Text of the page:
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December 6, 2013
Pebbles, Potholes, and Perspective
Creating a Wellness Toolbox
by Sarah Hancock

This past week my van died. I was stuck on the side of the road. When I turned the key, nothing happened. Not even a click. Nervous that I wouldn’t have the money to fix it, I called my insurance company and requested a tow. Sitting on the side of the road, I wondered where on earth we would find the money to get the van fixed.

When the roadside assistance arrived, he discovered that my battery was no good. He jumped the van, sending me on my way, instructing me to not turn off the van until I was sure that I could replace the battery.

I drove it to a local warehouse from whom I’d bought the battery, knowing they could fix it. When I pulled in, they informed me they couldn’t replace the battery because they only fixed tires. Those warehouse men were obstinate! I sat in the driveway, incredulous and fuming.

I called my dad. Dads can fix anything. He instructed me on how to remove my battery. Only problem? I had no tools.

Frequently, people with chronic mental illnesses encounter the same problem — no tools. For that reason, part of creating a Wellness Recovery Action Plan (WRAP), is creating a wellness toolbox full of tools; the tools are a collection of coping skills.

Coping skills are unique to each individual. The idea is, the more tools a person has, the more capable he is to deal with a wide variety of circumstances. Although you wouldn’t use a hammer to build a bike, it would be the perfect tool for building a bookcase.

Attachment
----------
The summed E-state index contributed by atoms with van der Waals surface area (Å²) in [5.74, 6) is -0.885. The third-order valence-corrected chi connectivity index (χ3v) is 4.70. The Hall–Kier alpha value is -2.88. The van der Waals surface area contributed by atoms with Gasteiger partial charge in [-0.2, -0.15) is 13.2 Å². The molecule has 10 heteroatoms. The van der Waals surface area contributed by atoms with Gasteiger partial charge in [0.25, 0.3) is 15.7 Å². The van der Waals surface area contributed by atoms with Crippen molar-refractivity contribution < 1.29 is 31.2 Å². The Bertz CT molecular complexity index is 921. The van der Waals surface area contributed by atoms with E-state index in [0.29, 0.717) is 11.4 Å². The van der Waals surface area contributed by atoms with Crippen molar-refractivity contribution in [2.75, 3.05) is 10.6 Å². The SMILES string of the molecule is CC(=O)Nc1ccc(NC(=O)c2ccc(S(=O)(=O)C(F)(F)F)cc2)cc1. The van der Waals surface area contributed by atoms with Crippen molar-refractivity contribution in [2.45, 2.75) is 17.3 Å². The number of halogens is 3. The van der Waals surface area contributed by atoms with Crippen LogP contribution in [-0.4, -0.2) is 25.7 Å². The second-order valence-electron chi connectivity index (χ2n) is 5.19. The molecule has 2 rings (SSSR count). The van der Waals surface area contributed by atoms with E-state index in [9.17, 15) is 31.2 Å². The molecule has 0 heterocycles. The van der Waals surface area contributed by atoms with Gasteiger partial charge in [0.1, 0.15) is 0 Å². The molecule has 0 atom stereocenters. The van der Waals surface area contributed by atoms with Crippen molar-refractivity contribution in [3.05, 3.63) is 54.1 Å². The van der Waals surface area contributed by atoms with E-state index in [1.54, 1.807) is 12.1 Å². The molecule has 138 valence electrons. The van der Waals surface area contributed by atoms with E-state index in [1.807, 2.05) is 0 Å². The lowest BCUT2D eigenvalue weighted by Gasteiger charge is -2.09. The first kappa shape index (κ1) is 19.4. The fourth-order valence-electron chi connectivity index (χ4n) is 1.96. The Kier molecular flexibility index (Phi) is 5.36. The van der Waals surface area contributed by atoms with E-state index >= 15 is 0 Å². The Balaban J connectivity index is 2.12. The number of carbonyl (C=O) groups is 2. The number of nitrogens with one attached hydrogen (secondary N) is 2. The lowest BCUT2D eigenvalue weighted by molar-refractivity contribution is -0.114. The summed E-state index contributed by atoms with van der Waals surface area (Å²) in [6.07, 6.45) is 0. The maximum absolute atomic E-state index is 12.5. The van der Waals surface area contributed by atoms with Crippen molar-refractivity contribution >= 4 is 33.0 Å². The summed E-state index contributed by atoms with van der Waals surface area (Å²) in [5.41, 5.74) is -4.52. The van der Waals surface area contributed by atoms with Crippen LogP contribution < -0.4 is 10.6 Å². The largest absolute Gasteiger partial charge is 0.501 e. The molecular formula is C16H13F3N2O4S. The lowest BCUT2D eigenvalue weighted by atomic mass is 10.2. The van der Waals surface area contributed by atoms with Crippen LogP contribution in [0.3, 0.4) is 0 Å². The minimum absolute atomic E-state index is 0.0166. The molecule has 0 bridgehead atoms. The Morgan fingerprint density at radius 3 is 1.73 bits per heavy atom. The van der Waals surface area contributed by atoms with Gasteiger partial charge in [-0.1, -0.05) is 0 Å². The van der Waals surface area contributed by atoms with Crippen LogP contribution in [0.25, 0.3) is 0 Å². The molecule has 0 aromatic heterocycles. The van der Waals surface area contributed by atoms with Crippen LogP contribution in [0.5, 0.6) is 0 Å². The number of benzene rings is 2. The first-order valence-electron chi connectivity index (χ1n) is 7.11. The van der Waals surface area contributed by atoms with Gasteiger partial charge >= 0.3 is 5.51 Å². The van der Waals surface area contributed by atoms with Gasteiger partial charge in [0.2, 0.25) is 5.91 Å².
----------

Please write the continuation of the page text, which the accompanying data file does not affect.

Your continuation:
Wellness tools can be used for two purposes: maintaining wellness and regaining wellness. Writing down these coping skills allows people to refer to the list when they need to regain wellness. Often times at that critical juncture between wellness and mental unraveling (decompensation), all conscious mental preparation flies out the window in the face of symptoms.

First people should brainstorm all the things they need to do on a daily basis to maintain their wellness. It can also be things they like to do or are interested in learning how to do. Additional tools allow for a wider variety of adaptability.

As I mentioned before, Wellness Tools are different for everyone. For that reason, it’s great to create your WRAP Wellness Toolbox in a group of peers because it allows people to brainstorm tools together.

Let me share with you some of mine.

Creating a Wellness Toolbox may seem simplistic to many. However, I cannot even begin to explain the value of having these tools written down in an easy-to-access WRAP helps solidify it in my mind.

Likewise, many people with whom I’ve spoken feel the same way. When symptoms arise, it’s often difficult to focus on what needs to be done. It’s nice to have a ready-made plan of things to do so that the effort of remembering what you need to do isn’t required.

When I sat in that warehouse driveway, I had no tools. I felt like the one of those foolish virgins without oil, scrambling to figure out how I was doing to replace my battery now that the time had arrived. Calling my dad allowed me to stop, think, and figure out what I needed to do.

Gratefully, I was able to talk the store manager into letting me use their tools to remove my battery and replace it with a good one. By the time I finished, my nice office clothes were covered in engine grease.

I’m a wimp. Lifting that battery out of my car, taking it to customer service, waiting in line, exchanging it for a new one and then lifting in the new one wore me out. But I did it! On my own! I have to admit, I felt proud of myself, much the same way I feel when I advert mental unraveling.

Wellness maintained. Wellness restored.

Tune in next time for my fourth column on Wellness Recovery Action Plan.

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